The Irradiated brain microenvironment supports glioma stemness and survival via astrocyte-derived transglutaminase 2
Research output: Contribution to journal › Article
The tumor microenvironment plays an essential role in supporting glioma stemness and radioresistance. Following radiotherapy, recurrent gliomas form in an irradiated microenvironment. Here we report that astrocytes, when pre-irradiated, increase stemness and survival of cocultured glioma cells. Tumor-naïve brains increased reactive astrocytes in response to radiation, and mice subjected to radiation prior to implantation of glioma cells developed more aggressive tumors. Extracellular matrix derived from irradiated astrocytes were found to be a major driver of this phenotype and astrocyte-derived transglutaminase 2 (TGM2) was identified as a promoter of glioma stemness and radioresistance. TGM2 levels increased after radiation in vivo and in recurrent human glioma, and TGM2 inhibitors abrogated glioma stemness and survival. These data suggest that irradiation of the brain results in the formation of a tumor-supportive microenvironment. Therapeutic targeting of radiation-induced, astrocyte-derived extracellular matrix proteins may enhance the efficacy of standard-of-care radiotherapy by reducing stemness in glioma.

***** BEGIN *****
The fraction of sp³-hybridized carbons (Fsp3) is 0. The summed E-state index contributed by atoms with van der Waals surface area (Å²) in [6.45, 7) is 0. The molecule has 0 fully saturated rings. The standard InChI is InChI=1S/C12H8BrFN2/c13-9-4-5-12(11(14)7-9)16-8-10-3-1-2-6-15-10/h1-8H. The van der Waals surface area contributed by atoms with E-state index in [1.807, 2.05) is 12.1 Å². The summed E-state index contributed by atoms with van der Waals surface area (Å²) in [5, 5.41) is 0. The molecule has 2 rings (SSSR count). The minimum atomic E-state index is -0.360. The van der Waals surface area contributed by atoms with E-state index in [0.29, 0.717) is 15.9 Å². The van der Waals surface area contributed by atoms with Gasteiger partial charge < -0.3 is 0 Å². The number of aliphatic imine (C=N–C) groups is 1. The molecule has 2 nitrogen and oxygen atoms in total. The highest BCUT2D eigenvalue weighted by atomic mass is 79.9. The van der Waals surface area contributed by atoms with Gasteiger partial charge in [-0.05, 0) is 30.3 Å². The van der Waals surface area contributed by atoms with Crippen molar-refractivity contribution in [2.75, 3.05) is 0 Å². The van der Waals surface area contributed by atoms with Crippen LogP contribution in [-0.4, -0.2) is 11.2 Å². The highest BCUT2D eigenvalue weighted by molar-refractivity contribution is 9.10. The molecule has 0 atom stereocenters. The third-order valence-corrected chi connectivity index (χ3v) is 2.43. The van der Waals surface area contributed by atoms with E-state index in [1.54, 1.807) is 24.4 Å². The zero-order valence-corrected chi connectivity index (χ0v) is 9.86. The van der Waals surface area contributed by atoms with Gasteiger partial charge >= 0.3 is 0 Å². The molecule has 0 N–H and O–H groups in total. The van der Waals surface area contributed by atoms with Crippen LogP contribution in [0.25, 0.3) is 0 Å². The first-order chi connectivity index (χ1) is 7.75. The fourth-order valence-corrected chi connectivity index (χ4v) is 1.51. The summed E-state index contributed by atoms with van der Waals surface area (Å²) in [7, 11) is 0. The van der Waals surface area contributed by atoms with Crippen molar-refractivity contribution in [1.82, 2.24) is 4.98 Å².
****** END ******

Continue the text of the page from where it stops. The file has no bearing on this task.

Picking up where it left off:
|Research areas and keywords||
Subject classification (UKÄ) – MANDATORY
|Number of pages||15|
|Publication status||Published - 2021 Apr 1|